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3 Half-Baked Big Ten Takes

May 25, 2017

One of my weaknesses as a columnist is that I live in a world of gray. Few topics are ever black-and-white to me and columns work better when Thing A can be terrible/great/outrageous with no qualifiers.

But my mind rarely works that way, so, instead of waiting for it to fall in line, I thought maybe we could try to examine a few quick Big Ten topics I’m not even convinced I believe yet. But I’m getting close.

1. Maryland could finish third in the Big Ten East this year.

I’m sort of obsessed with whatever magic it is offensive coordinator Walt Bell worked last year in College Park. The Terrapins started three different quarterbacks last year, none of them great, and ranked 13th in the Big Ten in (sack-adjusted) passing yards per play, so how the hell did Maryland average 6.05 yards per carry (also sack-adjusted) with little threat of the pass? I don’t know, but I like what it says about Bell, an up-and-comer in the profession. Running back Ty Johnson became just the second FBS back since 2008 to average at least 9 yards per carry with a minimum of 100 carries. Lorenzo Harrison II averaged 7.19 on 88 carries. That’s impressive for any backfield, but particularly so for a backfield that had a giant question mark at quarterback for most of 2016. I’m very interested in what this offense is capable of with some stability at QB, which North Carolina transfer Caleb Henderson, a former U.S. Army All-American, could provide in 2017.

The Terps also have to do some growing on defense, but that’s head coach D.J. Durkin’s stock and trade. Maryland returns eight starters on that side of the ball, so the bounce potential here is pretty high given it will be the second year in Durkin’s system. To finish fourth in the East Division Maryland would, in all likelihood, have to jump Indiana and outlast whatever Michigan State will be this year. If it can do that, climbing one more spot might be a matter of springing one upset along the way. If you like Ohio State as the top team in the conference — and there’s little reason not to — second/third comes down to Penn State and Michigan. The bookmakers like Michigan a little better, but I’ll give an edge to the Nittany Lions’ experience and Maryland does get the Wolverines at home in November. Given all that Michigan has to replace — and that the Wolverines have to play at Penn State, at Wisconsin and at Maryland — it’s not unthinkable that the Terrapins could jump up a spot if that run game continues to be as explosive as it was in 2016.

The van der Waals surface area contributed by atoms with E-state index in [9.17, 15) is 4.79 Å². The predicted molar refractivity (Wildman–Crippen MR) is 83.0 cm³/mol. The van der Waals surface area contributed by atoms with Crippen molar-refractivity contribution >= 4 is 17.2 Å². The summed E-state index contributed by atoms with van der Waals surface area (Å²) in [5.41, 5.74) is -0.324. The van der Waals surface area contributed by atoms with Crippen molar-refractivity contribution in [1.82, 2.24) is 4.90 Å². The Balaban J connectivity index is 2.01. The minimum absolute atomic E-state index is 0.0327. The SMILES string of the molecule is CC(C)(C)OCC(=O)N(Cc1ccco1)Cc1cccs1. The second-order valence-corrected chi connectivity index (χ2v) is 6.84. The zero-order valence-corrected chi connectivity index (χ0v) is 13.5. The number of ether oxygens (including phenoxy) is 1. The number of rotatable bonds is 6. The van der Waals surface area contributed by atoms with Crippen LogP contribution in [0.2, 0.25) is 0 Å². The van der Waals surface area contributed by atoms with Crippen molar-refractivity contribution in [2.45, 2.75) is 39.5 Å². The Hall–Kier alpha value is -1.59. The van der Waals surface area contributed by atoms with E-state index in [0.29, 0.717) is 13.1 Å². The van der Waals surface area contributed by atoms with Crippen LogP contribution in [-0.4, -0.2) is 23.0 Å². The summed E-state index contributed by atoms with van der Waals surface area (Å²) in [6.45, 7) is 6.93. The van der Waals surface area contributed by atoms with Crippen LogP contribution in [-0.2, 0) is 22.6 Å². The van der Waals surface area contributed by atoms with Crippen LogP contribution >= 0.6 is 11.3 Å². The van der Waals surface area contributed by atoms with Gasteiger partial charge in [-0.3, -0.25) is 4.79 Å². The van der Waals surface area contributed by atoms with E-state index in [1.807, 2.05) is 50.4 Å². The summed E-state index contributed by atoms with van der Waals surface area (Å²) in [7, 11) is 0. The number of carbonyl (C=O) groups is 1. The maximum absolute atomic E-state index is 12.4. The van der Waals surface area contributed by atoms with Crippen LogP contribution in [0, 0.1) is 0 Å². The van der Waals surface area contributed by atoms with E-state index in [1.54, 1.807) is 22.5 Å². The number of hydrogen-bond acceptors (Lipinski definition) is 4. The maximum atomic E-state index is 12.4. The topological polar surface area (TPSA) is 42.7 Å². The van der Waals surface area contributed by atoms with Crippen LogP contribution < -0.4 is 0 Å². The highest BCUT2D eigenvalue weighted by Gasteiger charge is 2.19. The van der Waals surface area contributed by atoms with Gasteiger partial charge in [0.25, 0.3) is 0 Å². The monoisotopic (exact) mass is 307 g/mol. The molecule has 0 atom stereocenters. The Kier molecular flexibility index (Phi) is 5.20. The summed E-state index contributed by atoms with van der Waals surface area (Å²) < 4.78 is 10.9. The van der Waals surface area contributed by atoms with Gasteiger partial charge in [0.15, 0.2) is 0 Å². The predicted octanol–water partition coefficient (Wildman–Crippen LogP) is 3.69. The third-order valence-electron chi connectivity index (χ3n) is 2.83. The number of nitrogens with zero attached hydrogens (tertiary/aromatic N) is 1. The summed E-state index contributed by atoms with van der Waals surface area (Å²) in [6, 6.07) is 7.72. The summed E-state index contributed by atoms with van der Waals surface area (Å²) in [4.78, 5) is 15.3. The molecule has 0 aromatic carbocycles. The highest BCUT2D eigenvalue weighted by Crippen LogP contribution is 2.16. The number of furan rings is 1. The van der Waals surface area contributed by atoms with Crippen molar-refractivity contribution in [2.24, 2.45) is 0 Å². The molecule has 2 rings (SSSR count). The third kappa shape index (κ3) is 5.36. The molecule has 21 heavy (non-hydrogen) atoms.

2. Jeff Brohm-to-Purdue will be viewed as a better hire than P.J. Fleck-to-Minnesota.

First, let’s start by trying to determine the ceiling for both programs. I think both programs, if they’re firing on all cylinders, can realistically hope to contend for division titles. Minnesota was almost there under Jerry Kill/Tracy Claeys, and, given Fleck’s recent success, the Gophers will expect to get there sooner. Purdue starts out at a lower level because, man, the Darrell Hazell era was bad. In terms of upside, the Boilermakers’ is higher and that changes how you view a hire.